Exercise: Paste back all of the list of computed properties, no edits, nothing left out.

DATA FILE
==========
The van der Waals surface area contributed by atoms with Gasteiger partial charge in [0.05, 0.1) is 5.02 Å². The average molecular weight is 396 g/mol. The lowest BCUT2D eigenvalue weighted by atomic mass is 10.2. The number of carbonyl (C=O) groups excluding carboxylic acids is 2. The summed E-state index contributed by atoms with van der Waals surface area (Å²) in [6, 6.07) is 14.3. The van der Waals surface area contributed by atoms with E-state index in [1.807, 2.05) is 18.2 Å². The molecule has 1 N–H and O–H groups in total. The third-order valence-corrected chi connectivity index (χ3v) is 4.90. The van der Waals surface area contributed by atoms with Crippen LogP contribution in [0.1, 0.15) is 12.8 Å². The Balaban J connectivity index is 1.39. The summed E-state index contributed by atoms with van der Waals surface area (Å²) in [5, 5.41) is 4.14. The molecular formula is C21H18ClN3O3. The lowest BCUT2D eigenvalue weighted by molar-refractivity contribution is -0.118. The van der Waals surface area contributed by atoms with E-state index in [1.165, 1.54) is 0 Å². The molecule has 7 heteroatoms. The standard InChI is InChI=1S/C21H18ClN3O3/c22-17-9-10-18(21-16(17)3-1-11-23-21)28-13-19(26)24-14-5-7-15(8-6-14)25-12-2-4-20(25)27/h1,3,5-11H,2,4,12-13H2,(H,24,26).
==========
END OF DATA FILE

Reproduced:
The van der Waals surface area contributed by atoms with Gasteiger partial charge in [0.05, 0.1) is 5.02 Å². The average molecular weight is 396 g/mol. The lowest BCUT2D eigenvalue weighted by atomic mass is 10.2. The number of carbonyl (C=O) groups excluding carboxylic acids is 2. The summed E-state index contributed by atoms with van der Waals surface area (Å²) in [6, 6.07) is 14.3. The van der Waals surface area contributed by atoms with E-state index in [1.807, 2.05) is 18.2 Å². The molecule has 1 N–H and O–H groups in total. The third-order valence-corrected chi connectivity index (χ3v) is 4.90. The van der Waals surface area contributed by atoms with Crippen LogP contribution in [0.1, 0.15) is 12.8 Å². The Balaban J connectivity index is 1.39. The summed E-state index contributed by atoms with van der Waals surface area (Å²) in [5, 5.41) is 4.14. The molecular formula is C21H18ClN3O3. The lowest BCUT2D eigenvalue weighted by molar-refractivity contribution is -0.118. The van der Waals surface area contributed by atoms with E-state index in [1.165, 1.54) is 0 Å². The molecule has 7 heteroatoms. The standard InChI is InChI=1S/C21H18ClN3O3/c22-17-9-10-18(21-16(17)3-1-11-23-21)28-13-19(26)24-14-5-7-15(8-6-14)25-12-2-4-20(25)27/h1,3,5-11H,2,4,12-13H2,(H,24,26).